DataTable to JSON

Question!

I recently needed to serialize a datatable to JSON. Where I'm at we're still on .Net 2.0, so I can't use the JSON serializer in .Net 3.5. I figured this must have been done before, so I went looking online and found a number of different options. Some of them depend on an additional library, which I would have a hard time pushing through here. Others require first converting to List<Dictionary<>>, which seemed a little awkward and needless. Another treated all values like a string. For one reason or another I couldn't really get behind any of them, so I decided to roll my own, which is posted below.

As you can see from reading the //TODO comments, it's incomplete in a few places. This code is already in production here, so it does "work" in the basic sense. The places where it's incomplete are places where we know our production data won't currently hit it (no timespans or byte arrays in the db). The reason I'm posting here is that I feel like this can be a little better, and I'd like help finishing and improving this code. Any input welcome.

Note that this capability is built into .Net 3.5 and later, and so the only reason to use this code today is if you're still limited to .Net 2.0. Even then, JSON.Net has become the goto library for this kind of thing.

public static class JSONHelper
{
    public static string FromDataTable(DataTable dt)
    {
        string rowDelimiter = "";

        StringBuilder result = new StringBuilder("[");
        foreach (DataRow row in dt.Rows)
        {
            result.Append(rowDelimiter);
            result.Append(FromDataRow(row));
            rowDelimiter = ",";
        }
        result.Append("]");

        return result.ToString();
    }

    public static string FromDataRow(DataRow row)
    {
        DataColumnCollection cols = row.Table.Columns;
        string colDelimiter = "";

        StringBuilder result = new StringBuilder("{");       
        for (int i = 0; i < cols.Count; i++)
        { // use index rather than foreach, so we can use the index for both the row and cols collection
            result.Append(colDelimiter).Append("\"")
                  .Append(cols[i].ColumnName).Append("\":")
                  .Append(JSONValueFromDataRowObject(row[i], cols[i].DataType));

            colDelimiter = ",";
        }
        result.Append("}");
        return result.ToString();
    }

    // possible types:
    // http://msdn.microsoft.com/en-us/library/system.data.datacolumn.datatype(VS.80).aspx
    private static Type[] numeric = new Type[] {typeof(byte), typeof(decimal), typeof(double), 
                                     typeof(Int16), typeof(Int32), typeof(SByte), typeof(Single),
                                     typeof(UInt16), typeof(UInt32), typeof(UInt64)};

    // I don't want to rebuild this value for every date cell in the table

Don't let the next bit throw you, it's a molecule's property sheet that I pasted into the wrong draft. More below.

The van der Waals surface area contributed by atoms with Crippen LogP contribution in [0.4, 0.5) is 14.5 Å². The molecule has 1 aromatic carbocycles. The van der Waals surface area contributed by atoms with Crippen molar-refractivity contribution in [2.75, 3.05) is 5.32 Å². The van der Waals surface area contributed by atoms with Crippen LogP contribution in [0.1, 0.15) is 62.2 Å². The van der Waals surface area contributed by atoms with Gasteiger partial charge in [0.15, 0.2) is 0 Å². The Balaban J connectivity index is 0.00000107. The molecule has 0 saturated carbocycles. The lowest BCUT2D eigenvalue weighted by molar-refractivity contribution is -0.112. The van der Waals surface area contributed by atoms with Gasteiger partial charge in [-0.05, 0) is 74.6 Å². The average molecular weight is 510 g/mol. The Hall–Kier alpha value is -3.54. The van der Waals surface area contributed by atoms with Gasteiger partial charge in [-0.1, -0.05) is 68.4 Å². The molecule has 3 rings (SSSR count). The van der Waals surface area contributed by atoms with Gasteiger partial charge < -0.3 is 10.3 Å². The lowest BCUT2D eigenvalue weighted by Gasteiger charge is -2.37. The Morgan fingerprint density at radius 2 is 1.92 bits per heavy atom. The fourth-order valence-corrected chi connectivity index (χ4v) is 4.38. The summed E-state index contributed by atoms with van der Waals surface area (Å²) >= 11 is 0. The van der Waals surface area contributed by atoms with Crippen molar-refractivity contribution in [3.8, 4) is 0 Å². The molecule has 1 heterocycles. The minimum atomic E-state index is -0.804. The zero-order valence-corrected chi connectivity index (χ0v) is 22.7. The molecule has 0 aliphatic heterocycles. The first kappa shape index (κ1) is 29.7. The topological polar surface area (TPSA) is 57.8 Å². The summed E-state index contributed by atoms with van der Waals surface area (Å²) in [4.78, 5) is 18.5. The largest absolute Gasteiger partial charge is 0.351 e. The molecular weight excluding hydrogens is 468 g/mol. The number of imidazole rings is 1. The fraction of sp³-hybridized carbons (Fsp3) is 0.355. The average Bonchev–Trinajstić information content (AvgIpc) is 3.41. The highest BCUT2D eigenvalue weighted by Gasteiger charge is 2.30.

private static long EpochTicks = new DateTime(1970, 1, 1).Ticks;

    private static string JSONValueFromDataRowObject(object value, Type DataType)
    {
        // null
        if (value == DBNull.Value) return "null";

        // numeric
        if (Array.IndexOf(numeric, DataType) > -1)
            return value.ToString(); // TODO: eventually want to use a stricter format. Specifically: separate integral types from floating types and use the "R" (round-trip) format specifier

        // boolean
        if (DataType == typeof(bool))
            return ((bool)value) ? "true" : "false";

        // date -- see http://weblogs.asp.net/bleroy/archive/2008/01/18/dates-and-json.aspx
        if (DataType == typeof(DateTime))       
            return "\"\\/Date(" + new TimeSpan(((DateTime)value).ToUniversalTime().Ticks - EpochTicks).TotalMilliseconds.ToString() + ")\\/\"";

        // TODO: add Timespan support
        // TODO: add Byte[] support

        //TODO: this would be _much_ faster with a state machine
        //TODO: way to select between double or single quote literal encoding
        //TODO: account for database strings that may have single \r or \n line breaks
        // string/char  
        return "\"" + value.ToString().Replace(@"\", @"\\").Replace(Environment.NewLine, @"\n").Replace("\"", @"\""") + "\"";
    }
}

Update:
This is old now, but I wanted to point out something about how this code handles dates. The format I used made sense at the time, for the exact rationale in the url. However, that rationale includes the following:

To be perfectly honest, JSON Schema does solve the problem by making it possible to "subtype" a string as a date literal, but this is still work in progress and it will take time before any significant adoption is reached.

Well, time has passed. Today, it's okay to just use the ISO 8601 date format. I'm not gonna bother changing the code, 'cause really: this is ancient. Just go use JSON.Net.



Answers

Hey budy, its is all here in Rick's blog post Serializing DataTable using Json.NET. He explains in detail how you can accomplish it using Json.NET from James Newton King.



Would it help you convince your bosses to install a library if it's Microsoft's AJAX extensions for .NET 2.0?

Included in them is System.Web.Script.Serialization.JavascriptSerializer, which is used in Step 4 of the last link in your post.

By : Powerlord


myType.GetProperties(BindingFlags.Public | BindingFlags.Static |  BindingFlags.FlattenHierarchy);

This will return all static properties in static base class or a particular type and probably the child as well.

By : Igor


This video can help you solving your question :)
By: admin